The ConnXion – Volume 1, Issue 10
Since the Consolidated Appropriations Act (CAA) was passed in 2021, billing and transparency in health care has changed dramatically. The majority of these changes are for the better, of course, with the Transparency in Coverage (TiC) Rule and the No Surprises Act (NSA) establishing protection for patients who might otherwise be facing high medical bills from seemingly out of nowhere.1
But when it comes to keeping in compliance, these changes can pose a hassle to keep up with, if not a daunting challenge. At WLT, we pride ourselves on our ability to handle new situations efficiently and capably, all while keeping you informed and safely in compliance. And with the latest update upon us, the Gag Clause Prohibition Compliance Attestation (GCPCA), we’re here to bring you the highlights of what you need to know to avoid choking on those compliance fines.
What is Gag Clause Attestation?
Let’s start with the obvious question—what is the Gag Clause, exactly? High level, it’s an attestation of compliance with Internal Revenue Code section 9824, ERISA section 724, and several other sections under the CAA as applicable.2 More simply, it is a contractual provision that prohibits group health plans and health insurance issuers from disclosing cost or quality of care information to another party. As the name suggests, health insurance issuers cannot enter into an agreement containing a gag clause. Under the GCPCA, plans and issuers are required to submit an attestation of their compliance with the prohibition annually.3
Why should you be concerned?
Like other compliance requirements under the CAA, non-compliance means some kind of fine is coming your way—and the GCPCA is no exception. Failing to file the required attestations can result in enforcement action, which will potentially include penalties such as a $100 per day excise tax under the Internal Revenue Code or civil penalty under ERISA.4 While the exact penalties haven’t been specified, the $100 fine per day seems the most likely consequence—though it’s always smart to prepare for worse. Regardless of what the final penalties are, avoiding them is the best course of action, particularly with how quickly they can add up.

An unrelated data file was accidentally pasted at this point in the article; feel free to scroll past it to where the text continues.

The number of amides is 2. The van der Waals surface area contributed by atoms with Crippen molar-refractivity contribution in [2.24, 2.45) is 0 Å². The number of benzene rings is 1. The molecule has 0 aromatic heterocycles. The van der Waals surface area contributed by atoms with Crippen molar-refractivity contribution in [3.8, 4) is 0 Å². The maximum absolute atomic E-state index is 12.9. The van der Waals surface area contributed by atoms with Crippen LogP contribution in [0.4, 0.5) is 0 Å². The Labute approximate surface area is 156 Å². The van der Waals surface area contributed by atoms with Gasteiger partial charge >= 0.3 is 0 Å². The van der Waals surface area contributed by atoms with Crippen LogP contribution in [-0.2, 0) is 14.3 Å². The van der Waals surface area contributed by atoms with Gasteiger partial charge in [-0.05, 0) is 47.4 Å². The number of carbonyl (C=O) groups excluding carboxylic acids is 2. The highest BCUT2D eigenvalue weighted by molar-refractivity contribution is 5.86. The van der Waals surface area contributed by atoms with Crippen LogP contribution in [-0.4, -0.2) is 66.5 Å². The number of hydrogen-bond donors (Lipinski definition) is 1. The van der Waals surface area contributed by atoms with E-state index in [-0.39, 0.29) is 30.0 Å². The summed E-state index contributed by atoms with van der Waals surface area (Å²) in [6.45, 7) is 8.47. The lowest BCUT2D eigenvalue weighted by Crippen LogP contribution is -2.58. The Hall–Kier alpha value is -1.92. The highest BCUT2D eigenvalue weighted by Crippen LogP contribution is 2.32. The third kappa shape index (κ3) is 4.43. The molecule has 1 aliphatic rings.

How should you prepare?
Technically, the Gag Clause laws have been in effect since December of 2020, when the CAA was signed into law. However, enforcement of the attestation requirements was delayed, which is
why it’s only just now coming into effect. The deadline for the first attestation is December 31, 2023, and it must cover the period between December 27, 2020, until then. Annual attestations must be made by December 31 each year, beginning in 2024.5
Plans and issuers must submit attestations online through the Centers for Medicare & Medicaid Services (CMS). Fortunately, it’s fairly simple after that, and both the CMS and GCPCA websites provide thorough instructions on how to complete attestations. The most crucial part of the process is making the deadline—so keep your eyes on the calendar.
At WLT, we pride ourselves on providing steadfast service that makes sure you’re safely in compliance. As the health space and government regulations continue to evolve, we’re here to support you with comprehensive, proven, and future-facing solutions to keep you moving full-speed ahead—without choking on any compliance penalties.
Learn more about how WLT’s systems keep you safely in compliance: https://wltsoftware.com/a-few-answers-on-reference-based-pricing/